Ages of recognized cases and deaths.
Since June, Kentucky published a daily tally of the cumulative ages of those with documented Covid-19 infections and those who have died. Since these must be extracted manually from printed forms, I extracted only the data for the first of each month since June 1 through November 1 to look for trends. I admit I have not been as successful as I wish to coax my data-management software into as clear as visualization as I would like, but until then, I think at least two significant points are obvious.
It should be no surprise to anyone that most of the reported deaths attributed to Covid-19 are among very elderly. The largest proportion comprises individuals of 80 years or older. Nonetheless, the segments of 70-79 and 60-69 make up a sizable proportion of the whole. Combined, these latter two age brackets contain nearly as many individuals as in the 80+ bracket. A meaningful number of deaths occur in the bracket of 50-59. There are comparatively very few deaths in individuals under the age of 29.
The age distribution of cases on the first of the months is almost the reverse of the age distribution of deaths. Even so, as the epidemic and the testing structures have evolved, the distribution of cases has been more uniform than I anticipated among the brackets than was the case for deaths. Only the very youngest and the very oldest two brackets contain demonstrably fewer cases than the other seven.
What I wanted to examine most was look at change over time in the age distributions of cases. I have yet to add the numeric data of November 1 (and will later), but as of October 1 the bracket containing the largest percent of aggregate cases was 19.6% for Cases 20-29. The next largest segment was the bracket of Cases 30-39. When I calculated the rate of change in the proportions of aggregated cases over the 4-month interval between June 1 and October 1, the segment of Cases 10-19 increased the most at 7.9%. The next largest percent of aggregate change was Cases 20-29 at 4.5%. That is to say, more younger people (including children) are getting infected than older people or the very elderly.
Aggregate vs. New Cases.
Looking only at aggregate (total) cases can mask the impact more recent changes. I compared the number of new casesreported only during the calendar month of June 2020 to those for the calendar month of September. The number of cases in the bracket Cases 10-19 increased from 453 to 2970, a more than five-fold increase when these two months were compared and double the increase in Cases 20-29. As I understand these numbers, the trend is that the number of new cases under the age of 29 is expanding faster than all those over 30. I find this troubling and certainly not reassuring to those who believe that only the elderly need worry. These younger folks can certainly spread their virus around to both their peers in school and their elders at home. The impact on these young-folk personally remains to be known.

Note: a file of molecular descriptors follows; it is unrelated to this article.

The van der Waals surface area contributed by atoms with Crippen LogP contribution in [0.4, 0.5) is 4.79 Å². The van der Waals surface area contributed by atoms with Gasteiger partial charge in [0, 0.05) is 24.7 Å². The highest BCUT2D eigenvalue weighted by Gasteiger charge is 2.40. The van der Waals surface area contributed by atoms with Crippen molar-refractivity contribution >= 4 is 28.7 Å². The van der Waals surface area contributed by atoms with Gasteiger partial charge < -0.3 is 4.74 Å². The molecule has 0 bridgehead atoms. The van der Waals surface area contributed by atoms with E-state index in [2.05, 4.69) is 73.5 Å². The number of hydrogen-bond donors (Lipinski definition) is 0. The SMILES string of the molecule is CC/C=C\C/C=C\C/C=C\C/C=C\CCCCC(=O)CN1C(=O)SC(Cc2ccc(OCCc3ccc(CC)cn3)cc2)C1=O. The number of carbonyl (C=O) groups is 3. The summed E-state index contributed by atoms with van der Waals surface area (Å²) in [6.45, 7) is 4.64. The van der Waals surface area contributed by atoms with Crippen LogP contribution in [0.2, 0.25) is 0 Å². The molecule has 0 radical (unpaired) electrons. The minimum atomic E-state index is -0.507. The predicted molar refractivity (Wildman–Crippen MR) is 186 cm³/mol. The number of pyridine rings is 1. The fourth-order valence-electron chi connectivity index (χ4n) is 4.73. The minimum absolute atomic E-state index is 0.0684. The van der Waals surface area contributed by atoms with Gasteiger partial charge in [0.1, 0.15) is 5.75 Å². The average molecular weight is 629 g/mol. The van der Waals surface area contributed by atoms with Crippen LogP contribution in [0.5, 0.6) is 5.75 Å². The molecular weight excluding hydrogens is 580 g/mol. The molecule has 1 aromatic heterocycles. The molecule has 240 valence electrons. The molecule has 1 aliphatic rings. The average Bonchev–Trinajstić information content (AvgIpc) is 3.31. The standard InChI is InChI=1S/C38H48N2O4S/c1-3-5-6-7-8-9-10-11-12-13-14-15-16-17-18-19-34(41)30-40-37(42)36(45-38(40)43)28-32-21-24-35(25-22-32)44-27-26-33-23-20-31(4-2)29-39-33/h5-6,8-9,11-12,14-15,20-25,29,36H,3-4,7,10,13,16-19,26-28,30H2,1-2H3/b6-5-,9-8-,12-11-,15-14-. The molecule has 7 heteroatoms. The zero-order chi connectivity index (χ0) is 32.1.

The most rapidly increasing line in the plot below is the purple Cases Age 20-29. The pink Cases Age 10-19 has also taken a sharper trend upwards. Other lines mostly kept their respective places
That is enough for now.
An updated animated map showing the weekly spread of Covid-19 throughout Kentyucly’s 120 counties can be seen or downloaded here.
You can refer to the KHPI Tableau Public website for the full portfolio of updated data visualizations. Many of these are interactive revealing the underlying values for each data point. Interactive data filters allow different date ranges or individual counties to be selected. I also updated the New York Times county data that allow the case, death, and cases per 1000 population to be visualized for each Kentucky County. Since I last updated the data, the aggregate difference in plots of new cases amoung counties with small, intermediate, and large numbers of cases is disappearing as the virus has spread widely throughout all the Commonwealth. Individual counties can still demonstrate the marked impact of super-spreader events in the over the months. View the maps and tables here and please select and inspect counties with which you are familiar and help us understand the kinds of events or circumstances that markedly alter the epidemiologic curves of local communities. Epidemics in prisons are a dramatic example, but there are other more mundane kinds of human interactions that we need to understand if we are to keep kids in schools, our stores open, and our hospitals safe.
God bless us all, every one,
and to all…
keep us safe as we enter the holiday seasons.
Peter Hasselbacher, MD
Emeritus Professor of Medicine, UofL
9 November 2020